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The House would have welcomed a more positive answer fron the Minister. Does he accept that libraries create opportunities for photographers to hold exhibitions, especially for youngsters who are starting off on the trail, and provide space for projects of local interest, involving local history, voluntary organisations and so on? I had hoped that the right hon. Gentleman would join me in encouraging libraries to create such opportunities and, above all, to ensure that their services remain free to the customer.
As I travel around, I see a considerable number of libraries that provide special exhibitions for painting and for photography. Whether there is a charge is entirely at the discretion of the local authorities. A number of local authorities provide these services, and I welcome that.
I welcome the fact that the Minister is prepared to exempt exhibitions from his obsession with raising money and charging for public library services. Does the right hon. Gentleman understand that, by defining a free basic public library service and responsibility as narrowly and meanly as he does in the Green Paper, he will create a two-tier, semi-privatised public library service and thereby deny to many people its full range of services? That will narrow access rather than do what the Opposition want, which is to widen it.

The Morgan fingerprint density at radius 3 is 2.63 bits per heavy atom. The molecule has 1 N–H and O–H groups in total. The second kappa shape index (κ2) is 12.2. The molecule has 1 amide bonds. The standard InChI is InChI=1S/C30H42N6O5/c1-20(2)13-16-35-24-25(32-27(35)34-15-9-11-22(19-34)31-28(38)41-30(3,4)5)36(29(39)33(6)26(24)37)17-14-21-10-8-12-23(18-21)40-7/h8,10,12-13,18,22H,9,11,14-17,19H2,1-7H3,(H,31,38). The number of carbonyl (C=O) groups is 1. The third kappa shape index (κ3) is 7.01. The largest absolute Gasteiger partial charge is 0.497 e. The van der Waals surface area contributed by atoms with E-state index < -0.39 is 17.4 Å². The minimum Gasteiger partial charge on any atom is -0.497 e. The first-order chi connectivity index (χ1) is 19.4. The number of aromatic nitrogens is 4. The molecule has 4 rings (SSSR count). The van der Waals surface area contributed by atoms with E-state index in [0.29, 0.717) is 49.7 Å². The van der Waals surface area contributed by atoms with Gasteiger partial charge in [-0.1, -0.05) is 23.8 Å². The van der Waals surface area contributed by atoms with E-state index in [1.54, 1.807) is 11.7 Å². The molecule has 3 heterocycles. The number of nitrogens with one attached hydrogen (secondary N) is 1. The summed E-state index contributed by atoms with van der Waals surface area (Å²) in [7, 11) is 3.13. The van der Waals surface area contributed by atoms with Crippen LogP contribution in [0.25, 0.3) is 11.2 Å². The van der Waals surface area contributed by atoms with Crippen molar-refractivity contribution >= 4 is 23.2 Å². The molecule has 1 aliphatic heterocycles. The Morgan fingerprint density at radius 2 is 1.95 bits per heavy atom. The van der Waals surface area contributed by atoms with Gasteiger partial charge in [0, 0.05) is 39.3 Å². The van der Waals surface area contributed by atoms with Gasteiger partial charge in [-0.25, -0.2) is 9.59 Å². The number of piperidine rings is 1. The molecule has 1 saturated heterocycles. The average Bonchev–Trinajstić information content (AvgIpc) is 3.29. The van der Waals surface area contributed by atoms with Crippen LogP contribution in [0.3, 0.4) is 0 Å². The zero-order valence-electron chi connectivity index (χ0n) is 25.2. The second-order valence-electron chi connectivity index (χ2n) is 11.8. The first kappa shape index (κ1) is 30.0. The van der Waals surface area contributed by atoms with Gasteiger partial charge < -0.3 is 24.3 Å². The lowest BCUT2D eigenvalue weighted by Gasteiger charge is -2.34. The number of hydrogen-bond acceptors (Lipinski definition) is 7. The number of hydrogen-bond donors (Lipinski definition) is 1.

I hope that the hon. Gentleman will come to see that the purpose of this exercise is to improve the services of libraries. Those services are already of a high standard, but it will be a great day when the hon. Gentleman can at least welcome that objective. I have made it plain repeatedly that we plan to keep the basic services—book loan services and reference sevices—entirely free. As the libraries have changed in a big way in the past 10 years, with far more information at their disposal, it seems sensible that it should at least be possible for local authorities to levy charges, if they wish, in developing specialist services.